Red Flag #2

When you do finally decide to meet up, decide on a neutral and safe location (a restaurant or a café) and have a friend or family member bring you and let them meet your date.  If you cannot arrange this, make sure you tell someone close to you about your plans. Include the name of the person you are meeting, where you are meeting them and when you expect to be home.  Write down any personal information that you have on your date also – like an address or cell phone number, and the dating site you met them on – and give it to your friend or family member.

Then tell your date that you are doing this.  Blame it on your overly protective friend or family if you feel awkward about it.  If your date has any issue with this and gets angry or cancels your plans at the last minute then this is a huge indicator that they may not be legitimate.  If they don’t respect your need to be cautious, then move on.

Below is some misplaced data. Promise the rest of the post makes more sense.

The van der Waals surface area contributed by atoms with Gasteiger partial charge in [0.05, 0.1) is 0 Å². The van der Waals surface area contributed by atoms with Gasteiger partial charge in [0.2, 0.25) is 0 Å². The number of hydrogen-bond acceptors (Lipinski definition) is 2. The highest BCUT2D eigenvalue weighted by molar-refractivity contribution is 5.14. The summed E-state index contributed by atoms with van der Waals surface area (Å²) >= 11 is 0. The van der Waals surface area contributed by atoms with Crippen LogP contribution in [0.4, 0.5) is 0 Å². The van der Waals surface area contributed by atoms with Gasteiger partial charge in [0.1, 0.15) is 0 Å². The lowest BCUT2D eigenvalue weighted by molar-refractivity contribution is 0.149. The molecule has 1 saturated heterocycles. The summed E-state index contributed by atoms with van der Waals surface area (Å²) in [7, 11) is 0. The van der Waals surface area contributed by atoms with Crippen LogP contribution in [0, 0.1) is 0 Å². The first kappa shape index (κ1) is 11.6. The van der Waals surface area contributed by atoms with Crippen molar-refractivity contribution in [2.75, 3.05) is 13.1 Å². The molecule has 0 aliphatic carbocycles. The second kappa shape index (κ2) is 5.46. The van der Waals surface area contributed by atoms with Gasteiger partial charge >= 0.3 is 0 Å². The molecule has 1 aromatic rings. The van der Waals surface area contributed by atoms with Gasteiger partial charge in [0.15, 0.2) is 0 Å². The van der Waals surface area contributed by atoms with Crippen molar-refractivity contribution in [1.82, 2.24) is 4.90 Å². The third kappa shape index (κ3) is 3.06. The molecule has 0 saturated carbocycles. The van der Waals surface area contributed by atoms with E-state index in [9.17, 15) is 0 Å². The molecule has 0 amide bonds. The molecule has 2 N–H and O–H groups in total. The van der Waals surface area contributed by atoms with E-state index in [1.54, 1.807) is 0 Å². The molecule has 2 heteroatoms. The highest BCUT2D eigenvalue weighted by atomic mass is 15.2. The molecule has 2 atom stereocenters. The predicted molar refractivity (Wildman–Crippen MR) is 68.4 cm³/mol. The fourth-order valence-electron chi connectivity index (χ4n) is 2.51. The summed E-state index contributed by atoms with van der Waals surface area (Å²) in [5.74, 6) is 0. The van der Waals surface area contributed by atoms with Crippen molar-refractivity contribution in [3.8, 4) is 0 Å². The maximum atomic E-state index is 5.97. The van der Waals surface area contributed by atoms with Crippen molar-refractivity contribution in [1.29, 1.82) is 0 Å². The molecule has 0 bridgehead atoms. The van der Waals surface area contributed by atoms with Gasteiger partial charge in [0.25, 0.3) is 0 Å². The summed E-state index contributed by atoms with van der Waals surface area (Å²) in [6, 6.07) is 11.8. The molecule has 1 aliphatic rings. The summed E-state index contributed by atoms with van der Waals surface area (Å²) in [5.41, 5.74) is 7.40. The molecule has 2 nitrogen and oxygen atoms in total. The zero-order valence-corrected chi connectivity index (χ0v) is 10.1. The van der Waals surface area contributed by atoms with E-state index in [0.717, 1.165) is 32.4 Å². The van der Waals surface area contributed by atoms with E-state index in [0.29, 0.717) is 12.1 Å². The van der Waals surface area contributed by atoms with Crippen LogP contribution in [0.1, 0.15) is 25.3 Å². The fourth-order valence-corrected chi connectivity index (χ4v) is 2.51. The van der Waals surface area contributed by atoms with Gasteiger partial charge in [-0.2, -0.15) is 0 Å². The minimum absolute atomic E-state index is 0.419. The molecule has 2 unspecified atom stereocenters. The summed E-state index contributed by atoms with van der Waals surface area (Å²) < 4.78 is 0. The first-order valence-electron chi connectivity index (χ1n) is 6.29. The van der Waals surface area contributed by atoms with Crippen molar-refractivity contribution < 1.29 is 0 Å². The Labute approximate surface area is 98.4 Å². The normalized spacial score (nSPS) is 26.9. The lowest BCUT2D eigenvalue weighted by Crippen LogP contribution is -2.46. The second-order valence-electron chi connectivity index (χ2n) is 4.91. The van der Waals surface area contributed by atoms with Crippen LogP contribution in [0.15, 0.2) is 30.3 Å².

Red Flag #3

If anyone wants you to give them any personal information be extremely guarded. Never give out banking information, details of how much your stock portfolio is worth, or the value of your home.  And NEVER give money if it is asked for – even if they seem like a genuine person.  Scam artists are exceptionally good at seeming like really nice people who just happen to need a few hundred dollars for some emergency!

That’s all for now.  Next week, I’ll talk about a few other things to be wary of, but the important thing to remember is that the overwhelming majority of people that you’ll encounter are there for the same reasons as you!


22 Responses to “How to Know When You Are Being Scammed – Part One”

  1.  Jeanie Farish says: